By Joe Mellor, Deputy Editor
John Ruskin (8 February 1819 – 20 January 1900) was the leading English art critic of the Victorian era, also an art patron, a prominent social thinker and philanthropist. He even wrote a fairy tale.
He loved to express the connection between nature, art and society. In the course of his deeply personal work, he developed the principles underlying his ideal society.
Ruskin first came to widespread attention in defence of the work of J. M. W. Turner in which he argued that the principal role of the artist is “truth to nature”. With this in mind and the forthcoming release of the film Mr. Turner (directed by Mike Leigh and starring Timothy Spall) we decided to rediscover his best quotes.
1.People are eternally divided into two classes, the believer, builder, and praiser, and the unbeliever, destroyer and critic.
2.The best thing in life aren’t things.
3.In great countries, children are always trying to remain children, and the parents want to make them into adults. In vile countries, the children are always wanting to be adults and the parents want to keep them children
4.You may chisel a boy into shape, as you would a rock, or hammer him into it, if he be of a better kind, as you would a piece of bronze. But you cannot hammer a girl into anything. She grows as a flower does.
5.It takes a great deal of living to get a little deal of learning.
6.One who does not know when to die, does not know how to live.
7.It is his restraint that is honourable to a person, not their liberty.
8.Large fortunes are all founded either on the occupation of land, or lending or the taxation of labour
9.The anger of a person who is strong, can always bide its time.
10.The common practice of keeping up appearances with society is a mere selfish struggle of the vain with the vain.
11.The highest reward for a person’s toil is not what they get for it, but what they become by it.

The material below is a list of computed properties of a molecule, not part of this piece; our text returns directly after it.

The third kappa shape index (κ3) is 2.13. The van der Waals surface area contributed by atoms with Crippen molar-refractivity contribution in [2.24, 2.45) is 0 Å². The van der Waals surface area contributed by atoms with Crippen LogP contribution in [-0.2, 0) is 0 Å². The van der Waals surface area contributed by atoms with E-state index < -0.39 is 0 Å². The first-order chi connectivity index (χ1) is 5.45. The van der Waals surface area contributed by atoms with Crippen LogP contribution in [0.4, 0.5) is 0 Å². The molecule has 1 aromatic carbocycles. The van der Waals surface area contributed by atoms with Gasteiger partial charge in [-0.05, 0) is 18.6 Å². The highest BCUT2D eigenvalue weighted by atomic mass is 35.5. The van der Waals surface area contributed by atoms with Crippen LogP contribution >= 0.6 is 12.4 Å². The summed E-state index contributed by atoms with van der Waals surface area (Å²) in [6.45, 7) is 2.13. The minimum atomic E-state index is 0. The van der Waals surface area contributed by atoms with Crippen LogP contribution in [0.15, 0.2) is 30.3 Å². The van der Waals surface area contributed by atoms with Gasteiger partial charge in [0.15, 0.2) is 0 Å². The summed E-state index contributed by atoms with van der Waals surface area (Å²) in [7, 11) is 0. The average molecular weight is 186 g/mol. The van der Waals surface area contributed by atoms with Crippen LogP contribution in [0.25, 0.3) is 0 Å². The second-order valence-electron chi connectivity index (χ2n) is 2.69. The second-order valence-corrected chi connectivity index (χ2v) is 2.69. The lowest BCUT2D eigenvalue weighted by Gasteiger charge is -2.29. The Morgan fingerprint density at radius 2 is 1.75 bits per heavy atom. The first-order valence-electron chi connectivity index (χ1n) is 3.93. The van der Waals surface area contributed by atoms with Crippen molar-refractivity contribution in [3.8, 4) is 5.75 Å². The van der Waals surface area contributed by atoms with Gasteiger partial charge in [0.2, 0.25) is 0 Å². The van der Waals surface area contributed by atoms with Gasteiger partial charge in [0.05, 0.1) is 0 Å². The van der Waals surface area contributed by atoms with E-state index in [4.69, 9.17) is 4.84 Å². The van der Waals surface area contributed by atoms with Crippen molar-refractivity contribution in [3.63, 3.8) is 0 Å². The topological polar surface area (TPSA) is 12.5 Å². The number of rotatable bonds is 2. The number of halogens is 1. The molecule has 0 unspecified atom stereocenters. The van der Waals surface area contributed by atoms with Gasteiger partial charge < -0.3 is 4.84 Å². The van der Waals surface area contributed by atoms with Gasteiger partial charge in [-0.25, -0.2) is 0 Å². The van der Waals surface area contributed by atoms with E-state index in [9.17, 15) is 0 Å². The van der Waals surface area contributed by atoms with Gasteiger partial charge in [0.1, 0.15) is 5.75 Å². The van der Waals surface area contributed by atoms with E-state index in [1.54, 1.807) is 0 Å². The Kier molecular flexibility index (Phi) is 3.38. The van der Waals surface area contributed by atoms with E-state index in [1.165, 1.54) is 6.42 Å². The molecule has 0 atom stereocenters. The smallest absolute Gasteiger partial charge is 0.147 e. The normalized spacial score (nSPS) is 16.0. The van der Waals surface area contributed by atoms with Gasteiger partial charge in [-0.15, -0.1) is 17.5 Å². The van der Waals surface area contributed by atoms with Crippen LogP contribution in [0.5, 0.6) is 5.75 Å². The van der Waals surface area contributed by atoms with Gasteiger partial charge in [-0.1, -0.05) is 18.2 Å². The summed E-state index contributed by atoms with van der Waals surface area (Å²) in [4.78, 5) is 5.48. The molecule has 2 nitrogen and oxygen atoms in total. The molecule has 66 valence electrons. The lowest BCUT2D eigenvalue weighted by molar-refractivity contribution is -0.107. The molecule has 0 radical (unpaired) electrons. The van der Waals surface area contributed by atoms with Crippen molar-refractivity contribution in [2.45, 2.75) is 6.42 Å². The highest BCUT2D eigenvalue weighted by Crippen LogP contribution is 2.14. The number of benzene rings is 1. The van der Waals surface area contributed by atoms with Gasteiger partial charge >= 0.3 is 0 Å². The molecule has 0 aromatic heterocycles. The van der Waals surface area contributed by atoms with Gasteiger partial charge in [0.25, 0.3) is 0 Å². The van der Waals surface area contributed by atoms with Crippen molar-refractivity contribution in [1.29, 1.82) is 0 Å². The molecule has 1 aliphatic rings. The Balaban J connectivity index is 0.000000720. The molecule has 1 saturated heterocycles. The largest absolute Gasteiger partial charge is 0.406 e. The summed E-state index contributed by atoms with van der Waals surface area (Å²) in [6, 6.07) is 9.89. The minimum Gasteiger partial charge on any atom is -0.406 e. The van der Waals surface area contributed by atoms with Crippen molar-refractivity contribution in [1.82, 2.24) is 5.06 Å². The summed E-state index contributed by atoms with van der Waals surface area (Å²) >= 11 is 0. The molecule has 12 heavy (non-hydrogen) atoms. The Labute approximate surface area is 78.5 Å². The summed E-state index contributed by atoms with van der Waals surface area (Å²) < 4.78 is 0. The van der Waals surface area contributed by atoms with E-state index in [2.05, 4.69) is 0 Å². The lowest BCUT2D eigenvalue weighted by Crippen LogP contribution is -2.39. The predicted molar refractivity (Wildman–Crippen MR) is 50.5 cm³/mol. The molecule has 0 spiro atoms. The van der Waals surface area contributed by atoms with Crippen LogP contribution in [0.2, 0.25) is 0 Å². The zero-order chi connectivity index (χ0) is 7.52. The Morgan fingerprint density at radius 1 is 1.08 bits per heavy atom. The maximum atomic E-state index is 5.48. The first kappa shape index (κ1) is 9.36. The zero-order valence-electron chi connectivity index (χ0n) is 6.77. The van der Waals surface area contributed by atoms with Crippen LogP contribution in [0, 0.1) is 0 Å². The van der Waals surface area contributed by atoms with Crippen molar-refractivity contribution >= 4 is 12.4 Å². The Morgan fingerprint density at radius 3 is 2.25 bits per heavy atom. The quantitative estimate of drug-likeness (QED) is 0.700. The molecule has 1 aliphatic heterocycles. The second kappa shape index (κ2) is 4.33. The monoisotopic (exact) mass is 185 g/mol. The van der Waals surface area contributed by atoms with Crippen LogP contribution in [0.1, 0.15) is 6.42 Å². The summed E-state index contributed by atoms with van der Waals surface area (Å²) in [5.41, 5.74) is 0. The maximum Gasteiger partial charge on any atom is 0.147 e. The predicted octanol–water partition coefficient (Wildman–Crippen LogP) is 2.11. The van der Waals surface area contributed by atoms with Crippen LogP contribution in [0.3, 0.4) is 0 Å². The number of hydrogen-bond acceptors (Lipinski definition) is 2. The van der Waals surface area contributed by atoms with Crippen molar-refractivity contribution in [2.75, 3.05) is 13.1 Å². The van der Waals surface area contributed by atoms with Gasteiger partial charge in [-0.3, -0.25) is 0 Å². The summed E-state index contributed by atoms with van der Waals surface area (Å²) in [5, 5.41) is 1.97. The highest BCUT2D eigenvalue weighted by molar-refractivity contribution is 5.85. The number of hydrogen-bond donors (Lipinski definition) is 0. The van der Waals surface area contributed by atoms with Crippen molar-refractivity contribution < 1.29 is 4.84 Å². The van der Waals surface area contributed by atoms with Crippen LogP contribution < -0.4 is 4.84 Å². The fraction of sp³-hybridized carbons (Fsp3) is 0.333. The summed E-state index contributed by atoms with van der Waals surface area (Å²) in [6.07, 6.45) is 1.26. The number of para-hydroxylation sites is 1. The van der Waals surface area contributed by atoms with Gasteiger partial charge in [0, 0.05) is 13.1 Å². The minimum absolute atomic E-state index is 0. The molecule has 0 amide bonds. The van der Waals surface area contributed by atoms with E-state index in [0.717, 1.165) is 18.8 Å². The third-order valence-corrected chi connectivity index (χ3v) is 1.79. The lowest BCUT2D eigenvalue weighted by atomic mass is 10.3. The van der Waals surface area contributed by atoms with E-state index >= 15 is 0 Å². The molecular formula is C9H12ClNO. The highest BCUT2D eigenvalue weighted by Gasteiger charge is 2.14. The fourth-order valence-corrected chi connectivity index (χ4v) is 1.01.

12.There is no wealth but life.
13.Be sure that you go to the author to get at his meaning, not to find yours
14.No person who is well bred, kind and modest is ever offensively plain; all real deformity means want for manners or of heart.
15.You should read books like you take medicine, by advice, and not by advertisement.
16.Books are divided into two classes, the books of the hour and the books of all time.
17.What right have you to take the word wealth, which originally meant well-being, and degrade and narrow it by confining it to certain sorts of material objects measured by money.
18. Government and cooperation are in all things the laws of life. Anarchy and competition, the laws of death.
19.An unimaginative person can neither be reverent or kind.
20. The purest and most thoughtful minds are those which love colour the most.
21. When a man is wrapped up in himself he makes a pretty small package.
22.The higher a man stands, the more the word vulgar becomes unintelligible to him.
23.Fit yourself for the best society, and then, never enter it.
24.Men don’t and can’t live by exchanging articles, but by producing them. They don’t live by trade, but by work. Give up that foolish and vain title of Trades Unions; and take that of labourers Unions.